18.  The impact of serum lipids on risk for microangiopathy in patients with type 2 diabetes mellitus 
Background
Few large-scale, real-world studies have assessed the relative associations of lipid fractions with diabetic microvascular events. The main objective of this study was to evaluate the association of the lipid profile components, high density lipoprotein cholesterol (HDL-C), low density lipoprotein cholesterol (LDL-C), triglycerides (TG), and non-high density lipoprotein cholesterol (non-HDL-C) with microvascular complications (MVCs) in type 2 diabetes mellitus (T2DM) patients.
Methods
This observational cohort study queried the HealthCore Integrated Research Database (HIRDSM) for newly-diagnosed (Index Date) 18-64-year-old patients with diabetes mellitus between 01/01/2005-06/30/2010. Inclusion required ≥12 months pre-index continuous health plan eligibility and ≥1 pre-index lipid profile result. Patients with polycystic ovary syndrome and prior MVCs were excluded. Incident complications were defined as the earliest occurrence of diabetic retinopathy, peripheral neuropathy, and/or nephropathy post-index. Cox proportional models and Kaplan-Meier (KM) curves were used to evaluate associations among variables.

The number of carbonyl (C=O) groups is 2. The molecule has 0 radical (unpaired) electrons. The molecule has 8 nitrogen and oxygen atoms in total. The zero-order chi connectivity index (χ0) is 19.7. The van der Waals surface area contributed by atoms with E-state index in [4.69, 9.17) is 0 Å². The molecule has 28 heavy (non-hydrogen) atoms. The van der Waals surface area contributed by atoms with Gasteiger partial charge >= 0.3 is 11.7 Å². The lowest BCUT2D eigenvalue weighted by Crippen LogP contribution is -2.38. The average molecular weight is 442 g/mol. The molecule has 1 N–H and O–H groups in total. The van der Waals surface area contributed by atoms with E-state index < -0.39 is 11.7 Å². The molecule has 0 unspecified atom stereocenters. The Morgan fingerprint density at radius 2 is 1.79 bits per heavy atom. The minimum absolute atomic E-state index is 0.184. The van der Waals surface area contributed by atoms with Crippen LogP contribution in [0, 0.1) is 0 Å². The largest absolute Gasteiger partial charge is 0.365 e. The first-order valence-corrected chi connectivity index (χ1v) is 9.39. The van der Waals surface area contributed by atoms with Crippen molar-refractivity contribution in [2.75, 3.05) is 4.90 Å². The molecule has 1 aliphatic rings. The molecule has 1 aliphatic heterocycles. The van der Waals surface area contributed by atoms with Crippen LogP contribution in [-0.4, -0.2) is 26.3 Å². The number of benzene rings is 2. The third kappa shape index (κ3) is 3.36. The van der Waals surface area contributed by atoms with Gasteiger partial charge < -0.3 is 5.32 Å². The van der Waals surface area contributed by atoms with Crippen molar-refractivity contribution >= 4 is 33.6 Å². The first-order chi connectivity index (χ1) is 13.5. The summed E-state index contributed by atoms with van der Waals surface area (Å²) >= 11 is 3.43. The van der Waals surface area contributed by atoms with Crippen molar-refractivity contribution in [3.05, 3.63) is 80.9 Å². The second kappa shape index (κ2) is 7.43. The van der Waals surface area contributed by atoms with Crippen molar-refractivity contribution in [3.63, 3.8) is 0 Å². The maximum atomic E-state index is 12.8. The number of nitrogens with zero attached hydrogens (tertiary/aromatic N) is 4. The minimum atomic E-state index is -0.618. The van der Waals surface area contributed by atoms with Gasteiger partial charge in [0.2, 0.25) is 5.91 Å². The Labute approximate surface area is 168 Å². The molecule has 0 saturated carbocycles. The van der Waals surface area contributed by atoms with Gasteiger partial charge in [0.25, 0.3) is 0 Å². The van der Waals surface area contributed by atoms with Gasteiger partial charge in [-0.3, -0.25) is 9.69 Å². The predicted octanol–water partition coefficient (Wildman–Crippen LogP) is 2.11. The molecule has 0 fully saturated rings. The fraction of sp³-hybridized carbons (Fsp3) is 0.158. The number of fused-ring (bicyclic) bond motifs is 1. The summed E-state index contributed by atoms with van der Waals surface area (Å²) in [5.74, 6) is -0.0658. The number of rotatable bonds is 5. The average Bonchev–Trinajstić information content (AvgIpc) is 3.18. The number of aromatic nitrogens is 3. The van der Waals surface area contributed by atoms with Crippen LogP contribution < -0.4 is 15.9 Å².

Results
Of the patients (N = 72,267), 50.05 % achieved HDL-C, 64.28 % LDL-C, 59.82 % TG, and 56.79 % non-HDL-C American Diabetes Association goals at baseline. During follow-up (mean, 21.74 months), there were 5.21 microvascular events per 1,000 patient-months. A 1-mg/dL increase in HDL-C was associated with 1 % decrease in any MVC risk (P < .0001), but for LDL-C, TG, and non-HDL-C, 1-mg/dL increase resulted in increases of 0.2 % (P < .0001), 0.1 % (P < 0.001) and 0.3 % (P < 0.001) in MVC risk. Patients achieving HDL-C goals had a 11 % lower risk of MVC versus non-achievers (RR 0.895, [95 % CI, 0.852-0.941], P < .0001). Similarly, TG goal attainment was associated with a lowered risk for any MVC (RR 0.849, [95 % CI, 0.808-0.892], P < .0001). Evaluation of KM survival curves demonstrated no significant difference in the risk of MVCs between patients achieving vs. not achieving LDL-C goals, but did demonstrate a difference in MVC risk between patients achieving vs. not achieving non-HDL-C goals.